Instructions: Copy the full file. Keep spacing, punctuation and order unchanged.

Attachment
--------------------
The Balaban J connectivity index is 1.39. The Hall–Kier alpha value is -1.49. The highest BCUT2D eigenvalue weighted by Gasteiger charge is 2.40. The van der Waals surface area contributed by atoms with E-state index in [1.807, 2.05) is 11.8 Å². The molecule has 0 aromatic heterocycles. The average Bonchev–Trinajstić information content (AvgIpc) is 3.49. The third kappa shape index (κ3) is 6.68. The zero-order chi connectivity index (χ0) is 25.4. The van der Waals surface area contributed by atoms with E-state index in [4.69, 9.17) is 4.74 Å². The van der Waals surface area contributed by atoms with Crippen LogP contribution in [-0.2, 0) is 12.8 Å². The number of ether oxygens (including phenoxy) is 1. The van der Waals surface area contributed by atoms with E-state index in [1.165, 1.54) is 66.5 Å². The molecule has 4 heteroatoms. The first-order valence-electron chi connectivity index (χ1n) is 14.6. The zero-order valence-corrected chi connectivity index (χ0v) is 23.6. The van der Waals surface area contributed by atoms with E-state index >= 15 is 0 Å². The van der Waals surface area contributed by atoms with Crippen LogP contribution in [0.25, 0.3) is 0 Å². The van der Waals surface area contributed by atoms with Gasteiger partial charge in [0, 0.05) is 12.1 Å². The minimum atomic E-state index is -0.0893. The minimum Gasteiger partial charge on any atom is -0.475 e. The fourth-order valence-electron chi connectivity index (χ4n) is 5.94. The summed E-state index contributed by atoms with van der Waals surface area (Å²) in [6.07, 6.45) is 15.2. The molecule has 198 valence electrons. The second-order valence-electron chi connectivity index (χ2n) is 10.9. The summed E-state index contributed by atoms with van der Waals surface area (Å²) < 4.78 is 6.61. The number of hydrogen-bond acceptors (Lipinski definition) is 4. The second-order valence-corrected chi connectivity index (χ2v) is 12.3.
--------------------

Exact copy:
The Balaban J connectivity index is 1.39. The Hall–Kier alpha value is -1.49. The highest BCUT2D eigenvalue weighted by Gasteiger charge is 2.40. The van der Waals surface area contributed by atoms with E-state index in [1.807, 2.05) is 11.8 Å². The molecule has 0 aromatic heterocycles. The average Bonchev–Trinajstić information content (AvgIpc) is 3.49. The third kappa shape index (κ3) is 6.68. The zero-order chi connectivity index (χ0) is 25.4. The van der Waals surface area contributed by atoms with E-state index in [4.69, 9.17) is 4.74 Å². The van der Waals surface area contributed by atoms with Crippen LogP contribution in [-0.2, 0) is 12.8 Å². The number of ether oxygens (including phenoxy) is 1. The van der Waals surface area contributed by atoms with E-state index in [1.165, 1.54) is 66.5 Å². The molecule has 4 heteroatoms. The first-order valence-electron chi connectivity index (χ1n) is 14.6. The zero-order valence-corrected chi connectivity index (χ0v) is 23.6. The van der Waals surface area contributed by atoms with E-state index >= 15 is 0 Å². The van der Waals surface area contributed by atoms with Crippen LogP contribution in [0.25, 0.3) is 0 Å². The van der Waals surface area contributed by atoms with Gasteiger partial charge in [0, 0.05) is 12.1 Å². The minimum atomic E-state index is -0.0893. The minimum Gasteiger partial charge on any atom is -0.475 e. The fourth-order valence-electron chi connectivity index (χ4n) is 5.94. The summed E-state index contributed by atoms with van der Waals surface area (Å²) in [6.07, 6.45) is 15.2. The molecule has 198 valence electrons. The second-order valence-electron chi connectivity index (χ2n) is 10.9. The summed E-state index contributed by atoms with van der Waals surface area (Å²) < 4.78 is 6.61. The number of hydrogen-bond acceptors (Lipinski definition) is 4. The second-order valence-corrected chi connectivity index (χ2v) is 12.3.